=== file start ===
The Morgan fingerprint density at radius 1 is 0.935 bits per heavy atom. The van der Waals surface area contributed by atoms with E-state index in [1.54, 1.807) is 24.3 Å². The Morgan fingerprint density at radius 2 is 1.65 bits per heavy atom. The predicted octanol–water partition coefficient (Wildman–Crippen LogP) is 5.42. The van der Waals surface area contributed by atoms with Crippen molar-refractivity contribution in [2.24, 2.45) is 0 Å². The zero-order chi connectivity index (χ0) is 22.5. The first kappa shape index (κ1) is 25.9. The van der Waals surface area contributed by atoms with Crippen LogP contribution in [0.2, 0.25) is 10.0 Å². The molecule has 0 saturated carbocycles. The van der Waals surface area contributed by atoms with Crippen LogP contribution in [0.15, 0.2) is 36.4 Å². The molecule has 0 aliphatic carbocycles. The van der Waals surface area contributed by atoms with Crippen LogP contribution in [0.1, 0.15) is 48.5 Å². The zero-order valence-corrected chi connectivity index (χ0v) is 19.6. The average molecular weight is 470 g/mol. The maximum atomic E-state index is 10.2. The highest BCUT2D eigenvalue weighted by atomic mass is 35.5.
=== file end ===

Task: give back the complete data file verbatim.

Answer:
The Morgan fingerprint density at radius 1 is 0.935 bits per heavy atom. The van der Waals surface area contributed by atoms with E-state index in [1.54, 1.807) is 24.3 Å². The Morgan fingerprint density at radius 2 is 1.65 bits per heavy atom. The predicted octanol–water partition coefficient (Wildman–Crippen LogP) is 5.42. The van der Waals surface area contributed by atoms with Crippen molar-refractivity contribution in [2.24, 2.45) is 0 Å². The zero-order chi connectivity index (χ0) is 22.5. The first kappa shape index (κ1) is 25.9. The van der Waals surface area contributed by atoms with Crippen LogP contribution in [0.2, 0.25) is 10.0 Å². The molecule has 0 saturated carbocycles. The van der Waals surface area contributed by atoms with Crippen LogP contribution in [0.15, 0.2) is 36.4 Å². The molecule has 0 aliphatic carbocycles. The van der Waals surface area contributed by atoms with Crippen LogP contribution in [0.1, 0.15) is 48.5 Å². The zero-order valence-corrected chi connectivity index (χ0v) is 19.6. The average molecular weight is 470 g/mol. The maximum atomic E-state index is 10.2. The highest BCUT2D eigenvalue weighted by atomic mass is 35.5.